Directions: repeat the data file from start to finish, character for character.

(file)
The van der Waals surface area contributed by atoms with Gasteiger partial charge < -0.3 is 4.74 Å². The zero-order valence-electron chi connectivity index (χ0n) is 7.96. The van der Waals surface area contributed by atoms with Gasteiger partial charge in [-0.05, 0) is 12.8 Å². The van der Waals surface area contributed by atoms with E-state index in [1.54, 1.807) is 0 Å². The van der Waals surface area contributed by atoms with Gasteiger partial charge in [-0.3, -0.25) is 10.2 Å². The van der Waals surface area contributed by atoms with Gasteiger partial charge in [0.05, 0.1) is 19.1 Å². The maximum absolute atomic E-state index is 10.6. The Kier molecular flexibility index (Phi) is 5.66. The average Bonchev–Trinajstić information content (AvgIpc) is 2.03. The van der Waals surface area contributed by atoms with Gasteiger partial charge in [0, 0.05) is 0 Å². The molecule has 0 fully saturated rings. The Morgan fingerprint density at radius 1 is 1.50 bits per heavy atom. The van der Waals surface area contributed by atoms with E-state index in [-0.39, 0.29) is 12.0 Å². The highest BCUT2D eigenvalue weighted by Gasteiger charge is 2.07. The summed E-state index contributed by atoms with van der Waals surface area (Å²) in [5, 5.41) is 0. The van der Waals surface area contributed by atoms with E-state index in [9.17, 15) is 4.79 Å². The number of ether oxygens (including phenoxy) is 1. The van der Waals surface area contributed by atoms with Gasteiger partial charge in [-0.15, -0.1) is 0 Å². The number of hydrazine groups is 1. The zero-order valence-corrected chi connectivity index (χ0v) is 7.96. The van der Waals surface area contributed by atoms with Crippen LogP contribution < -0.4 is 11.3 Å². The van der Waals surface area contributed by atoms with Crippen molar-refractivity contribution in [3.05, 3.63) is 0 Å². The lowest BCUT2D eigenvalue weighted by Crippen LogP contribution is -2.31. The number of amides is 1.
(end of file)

The van der Waals surface area contributed by atoms with Gasteiger partial charge < -0.3 is 4.74 Å². The zero-order valence-electron chi connectivity index (χ0n) is 7.96. The van der Waals surface area contributed by atoms with Gasteiger partial charge in [-0.05, 0) is 12.8 Å². The van der Waals surface area contributed by atoms with E-state index in [1.54, 1.807) is 0 Å². The van der Waals surface area contributed by atoms with Gasteiger partial charge in [-0.3, -0.25) is 10.2 Å². The van der Waals surface area contributed by atoms with Gasteiger partial charge in [0.05, 0.1) is 19.1 Å². The maximum absolute atomic E-state index is 10.6. The Kier molecular flexibility index (Phi) is 5.66. The average Bonchev–Trinajstić information content (AvgIpc) is 2.03. The van der Waals surface area contributed by atoms with Gasteiger partial charge in [0, 0.05) is 0 Å². The molecule has 0 fully saturated rings. The Morgan fingerprint density at radius 1 is 1.50 bits per heavy atom. The van der Waals surface area contributed by atoms with E-state index in [-0.39, 0.29) is 12.0 Å². The highest BCUT2D eigenvalue weighted by Gasteiger charge is 2.07. The summed E-state index contributed by atoms with van der Waals surface area (Å²) in [5, 5.41) is 0. The van der Waals surface area contributed by atoms with E-state index in [9.17, 15) is 4.79 Å². The number of ether oxygens (including phenoxy) is 1. The van der Waals surface area contributed by atoms with Gasteiger partial charge in [-0.15, -0.1) is 0 Å². The number of hydrazine groups is 1. The zero-order valence-corrected chi connectivity index (χ0v) is 7.96. The van der Waals surface area contributed by atoms with Crippen LogP contribution < -0.4 is 11.3 Å². The van der Waals surface area contributed by atoms with Crippen molar-refractivity contribution in [3.05, 3.63) is 0 Å². The lowest BCUT2D eigenvalue weighted by Crippen LogP contribution is -2.31. The number of amides is 1.